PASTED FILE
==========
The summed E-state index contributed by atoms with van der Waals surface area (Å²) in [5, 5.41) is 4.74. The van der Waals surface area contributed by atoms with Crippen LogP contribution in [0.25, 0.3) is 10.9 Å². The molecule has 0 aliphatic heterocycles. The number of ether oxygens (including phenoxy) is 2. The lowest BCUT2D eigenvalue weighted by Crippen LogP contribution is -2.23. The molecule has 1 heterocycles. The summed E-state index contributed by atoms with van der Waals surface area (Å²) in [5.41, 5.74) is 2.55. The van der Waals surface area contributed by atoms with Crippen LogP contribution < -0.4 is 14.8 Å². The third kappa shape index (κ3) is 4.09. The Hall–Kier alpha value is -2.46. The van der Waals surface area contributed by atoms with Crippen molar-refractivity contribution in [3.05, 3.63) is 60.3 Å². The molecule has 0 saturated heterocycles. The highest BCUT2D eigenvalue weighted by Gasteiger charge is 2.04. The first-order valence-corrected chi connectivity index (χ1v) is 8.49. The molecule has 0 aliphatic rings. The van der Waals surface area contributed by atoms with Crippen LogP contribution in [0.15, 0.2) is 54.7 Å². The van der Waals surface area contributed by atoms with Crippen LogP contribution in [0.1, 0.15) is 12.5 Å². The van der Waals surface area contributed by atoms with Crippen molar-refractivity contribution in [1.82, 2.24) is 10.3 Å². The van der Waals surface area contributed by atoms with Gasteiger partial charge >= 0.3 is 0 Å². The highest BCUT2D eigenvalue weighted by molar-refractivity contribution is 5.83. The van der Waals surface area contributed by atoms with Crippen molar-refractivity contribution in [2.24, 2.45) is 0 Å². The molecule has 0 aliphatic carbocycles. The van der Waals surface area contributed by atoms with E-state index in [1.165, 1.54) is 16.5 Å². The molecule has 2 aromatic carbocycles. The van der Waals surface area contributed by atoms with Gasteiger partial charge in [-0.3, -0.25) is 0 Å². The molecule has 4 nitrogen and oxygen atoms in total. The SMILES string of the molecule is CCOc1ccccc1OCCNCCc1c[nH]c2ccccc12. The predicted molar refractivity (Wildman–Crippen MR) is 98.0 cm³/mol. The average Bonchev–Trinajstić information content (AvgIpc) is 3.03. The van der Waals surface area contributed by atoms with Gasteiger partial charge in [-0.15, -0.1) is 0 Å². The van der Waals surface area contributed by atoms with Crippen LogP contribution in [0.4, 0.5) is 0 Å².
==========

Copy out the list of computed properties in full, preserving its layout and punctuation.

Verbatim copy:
The summed E-state index contributed by atoms with van der Waals surface area (Å²) in [5, 5.41) is 4.74. The van der Waals surface area contributed by atoms with Crippen LogP contribution in [0.25, 0.3) is 10.9 Å². The molecule has 0 aliphatic heterocycles. The number of ether oxygens (including phenoxy) is 2. The lowest BCUT2D eigenvalue weighted by Crippen LogP contribution is -2.23. The molecule has 1 heterocycles. The summed E-state index contributed by atoms with van der Waals surface area (Å²) in [5.41, 5.74) is 2.55. The van der Waals surface area contributed by atoms with Crippen LogP contribution < -0.4 is 14.8 Å². The third kappa shape index (κ3) is 4.09. The Hall–Kier alpha value is -2.46. The van der Waals surface area contributed by atoms with Crippen molar-refractivity contribution in [3.05, 3.63) is 60.3 Å². The molecule has 0 saturated heterocycles. The highest BCUT2D eigenvalue weighted by Gasteiger charge is 2.04. The first-order valence-corrected chi connectivity index (χ1v) is 8.49. The molecule has 0 aliphatic rings. The van der Waals surface area contributed by atoms with Crippen LogP contribution in [0.15, 0.2) is 54.7 Å². The van der Waals surface area contributed by atoms with Crippen LogP contribution in [0.1, 0.15) is 12.5 Å². The van der Waals surface area contributed by atoms with Crippen molar-refractivity contribution in [1.82, 2.24) is 10.3 Å². The van der Waals surface area contributed by atoms with Gasteiger partial charge >= 0.3 is 0 Å². The highest BCUT2D eigenvalue weighted by molar-refractivity contribution is 5.83. The van der Waals surface area contributed by atoms with Crippen molar-refractivity contribution in [2.24, 2.45) is 0 Å². The molecule has 0 aliphatic carbocycles. The van der Waals surface area contributed by atoms with E-state index in [1.165, 1.54) is 16.5 Å². The molecule has 2 aromatic carbocycles. The van der Waals surface area contributed by atoms with Gasteiger partial charge in [-0.3, -0.25) is 0 Å². The molecule has 4 nitrogen and oxygen atoms in total. The SMILES string of the molecule is CCOc1ccccc1OCCNCCc1c[nH]c2ccccc12. The predicted molar refractivity (Wildman–Crippen MR) is 98.0 cm³/mol. The average Bonchev–Trinajstić information content (AvgIpc) is 3.03. The van der Waals surface area contributed by atoms with Gasteiger partial charge in [-0.15, -0.1) is 0 Å². The van der Waals surface area contributed by atoms with Crippen LogP contribution in [0.4, 0.5) is 0 Å².